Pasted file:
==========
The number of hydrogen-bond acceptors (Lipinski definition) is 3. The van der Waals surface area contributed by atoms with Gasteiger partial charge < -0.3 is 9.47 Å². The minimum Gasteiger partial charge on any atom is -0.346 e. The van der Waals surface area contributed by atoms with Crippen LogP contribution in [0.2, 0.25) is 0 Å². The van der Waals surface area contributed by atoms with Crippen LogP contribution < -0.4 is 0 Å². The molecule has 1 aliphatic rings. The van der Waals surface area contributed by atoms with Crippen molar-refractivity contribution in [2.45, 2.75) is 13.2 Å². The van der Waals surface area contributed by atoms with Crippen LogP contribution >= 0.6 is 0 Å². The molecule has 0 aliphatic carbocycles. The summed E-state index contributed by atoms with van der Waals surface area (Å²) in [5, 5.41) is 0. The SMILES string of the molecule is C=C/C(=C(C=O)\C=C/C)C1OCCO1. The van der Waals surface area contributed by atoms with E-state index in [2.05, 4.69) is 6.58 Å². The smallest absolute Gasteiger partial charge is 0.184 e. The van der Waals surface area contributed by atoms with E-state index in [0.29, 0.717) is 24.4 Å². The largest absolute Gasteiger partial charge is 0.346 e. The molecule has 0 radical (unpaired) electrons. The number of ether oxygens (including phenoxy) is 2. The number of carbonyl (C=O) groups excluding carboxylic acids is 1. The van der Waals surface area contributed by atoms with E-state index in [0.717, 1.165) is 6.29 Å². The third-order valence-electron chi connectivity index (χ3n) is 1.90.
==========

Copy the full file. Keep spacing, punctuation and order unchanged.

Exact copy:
The number of hydrogen-bond acceptors (Lipinski definition) is 3. The van der Waals surface area contributed by atoms with Gasteiger partial charge < -0.3 is 9.47 Å². The minimum Gasteiger partial charge on any atom is -0.346 e. The van der Waals surface area contributed by atoms with Crippen LogP contribution in [0.2, 0.25) is 0 Å². The van der Waals surface area contributed by atoms with Crippen LogP contribution < -0.4 is 0 Å². The molecule has 1 aliphatic rings. The van der Waals surface area contributed by atoms with Crippen molar-refractivity contribution in [2.45, 2.75) is 13.2 Å². The van der Waals surface area contributed by atoms with Crippen LogP contribution >= 0.6 is 0 Å². The molecule has 0 aliphatic carbocycles. The summed E-state index contributed by atoms with van der Waals surface area (Å²) in [5, 5.41) is 0. The SMILES string of the molecule is C=C/C(=C(C=O)\C=C/C)C1OCCO1. The van der Waals surface area contributed by atoms with E-state index in [2.05, 4.69) is 6.58 Å². The smallest absolute Gasteiger partial charge is 0.184 e. The van der Waals surface area contributed by atoms with E-state index in [0.29, 0.717) is 24.4 Å². The largest absolute Gasteiger partial charge is 0.346 e. The molecule has 0 radical (unpaired) electrons. The number of ether oxygens (including phenoxy) is 2. The number of carbonyl (C=O) groups excluding carboxylic acids is 1. The van der Waals surface area contributed by atoms with E-state index in [0.717, 1.165) is 6.29 Å². The third-order valence-electron chi connectivity index (χ3n) is 1.90.